As I sat down to write this article, my 13-year-old daughter looked over my shoulder at the laptop and, on seeing the title on my page, ‘Word of the year 2024’, proceeded to tell me that the official Oxford Word of the Year for 2023 is “rizz”.
I confess I’ve never heard the word. Not surprising. These days I’m constantly reliant on my children to keep me abreast of popular culture.
The Oxford Dictionary defines “rizz” as “pertaining to someone’s ability to attract another person through style, charm, or attractiveness.” It’s derived from the word charisma.
TBH (“to be honest”, for any readers that aren’t up with popular culture like I am), I would have thought the world was a bit tired of rizz.
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As I reflect on 2023, I’m tired of shiny things. I’m tired of shallow. I want substance. I want meaning.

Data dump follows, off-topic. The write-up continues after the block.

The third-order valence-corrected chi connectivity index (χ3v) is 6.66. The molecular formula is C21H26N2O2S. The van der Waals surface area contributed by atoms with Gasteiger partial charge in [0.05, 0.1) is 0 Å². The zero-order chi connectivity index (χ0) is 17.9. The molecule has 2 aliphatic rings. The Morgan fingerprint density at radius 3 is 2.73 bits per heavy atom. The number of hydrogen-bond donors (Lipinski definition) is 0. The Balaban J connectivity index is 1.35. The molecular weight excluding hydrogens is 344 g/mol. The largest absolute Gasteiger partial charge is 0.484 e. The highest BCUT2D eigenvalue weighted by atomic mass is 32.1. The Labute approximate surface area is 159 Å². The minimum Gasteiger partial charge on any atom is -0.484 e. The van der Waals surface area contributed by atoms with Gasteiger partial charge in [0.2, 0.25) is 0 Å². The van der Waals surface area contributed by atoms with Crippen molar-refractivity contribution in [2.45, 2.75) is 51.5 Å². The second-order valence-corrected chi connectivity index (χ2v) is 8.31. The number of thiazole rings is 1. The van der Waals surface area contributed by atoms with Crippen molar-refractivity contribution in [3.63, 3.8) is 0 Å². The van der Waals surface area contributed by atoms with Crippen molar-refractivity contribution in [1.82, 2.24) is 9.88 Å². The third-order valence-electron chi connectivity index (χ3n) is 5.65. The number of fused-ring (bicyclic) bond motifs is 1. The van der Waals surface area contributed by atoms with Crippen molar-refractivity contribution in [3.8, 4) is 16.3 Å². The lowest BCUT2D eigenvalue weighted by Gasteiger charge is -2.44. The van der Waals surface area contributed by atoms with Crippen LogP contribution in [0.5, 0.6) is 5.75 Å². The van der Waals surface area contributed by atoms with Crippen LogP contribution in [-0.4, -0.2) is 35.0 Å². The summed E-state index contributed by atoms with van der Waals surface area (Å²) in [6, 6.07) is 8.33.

I would have thought we’d had enough of following people because they’re attractive or charming. I would have thought that perhaps we were ready for something, or even someone, of substance. I would have thought we were looking for people who didn’t suck our attention to their own rizz, but rather helped us look beyond ourselves.
Perhaps it’s just me? As I reflect on 2023, I’m tired of shiny things. I’m tired of shallow. I want substance. I want meaning.
And for me, one of the keys to focusing my attention on things with substance and meaning is to make the space to wonder.
My word for 2024 is “wonder”.
We need the shift in perspective that wondering provides.